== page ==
You are correct about so called Muslims. Many call themselves Christians and live outside the direction set by scripture and falsely interpret scripture to justify their deeds. The golden rule is certainly a great one. I don’t want to appear to harbor hatred for any religion or it’s followers. The deviding line for me in accepting other religions as good if the followers abide by the golden rule is drawn at the directive works. What I mean is the book or documents used by said religion to be the devine word of their God. Most religions have an established book from which they teach and preach. Of course mine is the Holy Bible. I accept the Bible as the moral authority for my life. I also know I have not always followed the teachings as well as I should, and for that I thank God for His Grace!To be specific I accept the Old Testament to be the prophecy of the coming Messiah and the New Testament to be the fulfillment of said prophecy. I accept the New Testament as the directive for Christian life today. If I look into the book of another religion I should be able to know what the followers of that religion believe and accept as truth and direction. If they do not believe that they are not actually followers of that religion. They are merely observers. Every religion has it’s observers, and their true disciples. I happen to believe in absolutes. A person is either absolutely a believer or not, whatever the religion might be. Too many people go aimlessly through life looking into every option and never accepting one. Most people are so self obsorbed they cannot see life is about more than them. Before their birth life was. After their death life will continue to be. All of us are part of more than our short life. I hope this debate on this site will encourage many to search passionately for truth. Of course I would like for them to accpet Jesus Christ, but I also know many will not. Whatever direction you go may you be found by the absolute moral authority; God. I promise you He is not a delusion. We may not understand all things, but we certainly cannot deny things. We see life begin. We see life end. We see death cheated. We see health stripped away. Call it what you will, but it is all out of human authority.
    Don’t let life pass with no sense of connection with the one who put you here.

  48. Nabiha Meher Says:

    I don’t think Muslim scholars believed the earth was flat… I’m not sure about this- I’ll clarify.

    Someone just pointed out to me that the Quraan states that god created man from “clay and water.” So, apparently, if you want to interpret it thus, Islam supports evolution. The person who said this isn’t a very devout Muslim, but believes god “created” the universe in such a way that intelligent life would be formed. This isn’t my opinion…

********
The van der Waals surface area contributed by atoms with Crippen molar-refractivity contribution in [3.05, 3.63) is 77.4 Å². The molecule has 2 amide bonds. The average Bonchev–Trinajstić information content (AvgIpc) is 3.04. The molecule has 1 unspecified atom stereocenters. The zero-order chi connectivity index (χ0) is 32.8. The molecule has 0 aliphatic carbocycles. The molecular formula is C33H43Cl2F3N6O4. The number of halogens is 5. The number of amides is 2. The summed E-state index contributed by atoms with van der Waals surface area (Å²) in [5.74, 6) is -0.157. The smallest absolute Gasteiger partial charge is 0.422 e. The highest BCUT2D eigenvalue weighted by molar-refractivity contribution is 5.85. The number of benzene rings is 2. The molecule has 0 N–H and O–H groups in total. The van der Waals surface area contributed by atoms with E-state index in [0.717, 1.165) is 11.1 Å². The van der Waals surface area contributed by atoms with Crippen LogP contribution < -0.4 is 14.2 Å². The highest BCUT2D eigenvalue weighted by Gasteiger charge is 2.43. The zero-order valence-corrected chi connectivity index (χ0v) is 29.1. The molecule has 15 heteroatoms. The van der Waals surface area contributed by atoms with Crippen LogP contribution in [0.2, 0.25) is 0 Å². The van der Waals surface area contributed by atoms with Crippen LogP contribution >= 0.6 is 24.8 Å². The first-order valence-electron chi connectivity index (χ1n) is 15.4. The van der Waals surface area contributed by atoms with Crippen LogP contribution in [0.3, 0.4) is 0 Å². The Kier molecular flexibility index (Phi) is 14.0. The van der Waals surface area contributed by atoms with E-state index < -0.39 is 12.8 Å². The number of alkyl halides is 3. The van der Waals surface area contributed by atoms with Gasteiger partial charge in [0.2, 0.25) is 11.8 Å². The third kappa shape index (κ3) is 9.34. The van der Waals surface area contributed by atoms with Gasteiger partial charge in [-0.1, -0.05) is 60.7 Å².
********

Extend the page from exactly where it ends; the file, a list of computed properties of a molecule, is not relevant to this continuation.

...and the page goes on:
49. jonolan Says:

    Nabiha,

    Actually the educated world generally stopped believing a flat Earth in the 3rd century BCE. To be fair to Brian’s point however, the Book of Enoch (1 Enoch in modern nomenclature) does describe a flat Earth:

    “This is the first commandment of the luminaries: The sun is a luminary whose egress is an opening of heaven, which is located in the direction of the east, and whose ingress is another opening of heaven, located in the west. I saw six openings through which the sun rises and six openings through which it sets. The moon also rises and sets through the same openings, and they are guided by the stars; together with those whom they lead, they are six in the east and six in the west heaven. All of them are arranged one after another in a constant order. There are many windows both to the right and the left of these openings. First there goes out the great light whose name is the sun; its roundness is like the roundness of the sky; and it is totally filled with light and heat. The chariot in which it ascends is driven by the blowing wind. The sun sets in the sky in the west and returns by the northeast in order to go to the east; it is guided so that it shall reach the eastern gate and shine in the face of the sky”

    — 1 Enoch 72:2-5

    Since the currently known texts of this work are usually dated during the Second Temple period, between the 4th century BCE and the 1st century CE it is quite possible that the flat Earth theory had in some quarters been maintained into the early Common Era.

  50. expatbrian Says:

    Jonolan gave all the right responses for me to the earlier comments. Thanks for saving me the time and effort. As far as the golden rule, its a wonderful little thought that most religions wrote down as you pointed out. But as far as that setting the path for a moral code, I think not. Read the news. The Christians, Jews, Hindus, Muslims and even the Buddhists are slaughtering each other almost faster than we can reproduce.

    I gave up believing in god when I finally realized that people were not basically good at all but just the opposite. We are only civilized as long as it is convenient and our needs are met. Give us some real stress, challenge us with life or death choices or even less severe choices and we’ll give up our civilized nature in a heartbeat. Again, look around.

    Ricky, thanks for your comments as well. But I caution you, never say never and don’t assume anything is impossible forever. We’ve been proven wrong too many times.

  51. Ricky Says:

    Brian,

    I’ll take your advice, and I agree with you, that we’ve been proven wrong about a lot of things. I by no means doubt the power of human progress, I think it’s one of the things that makes us more human.

    But I do believe that certain things are impossible to either attain, prove, understand, etc.

    God bless you, as well as everyone else on here.

  52. expatbrian Says:

    Jonolan, A final thought. Good post and great thread. While I respectfully disagree with Ricky and some things she(?) believes, she gives about the most level headed, logical and non confrontational arguments that I’ve seen on this issue.

    Your lucky to have someone like that following your blog. She’s a keeper.

  53. Ricky Says:

    Haha. Well Brian, I am actually a guy, but thank you for your comments. I realized about a year ago, that being confrontational, argumentative, or irrational about sharing/defending my faith doesn’t exactly help me become a better witness for God—it usually impedes it. So your comments let me know I’m heading in the right direction.

    Thanks.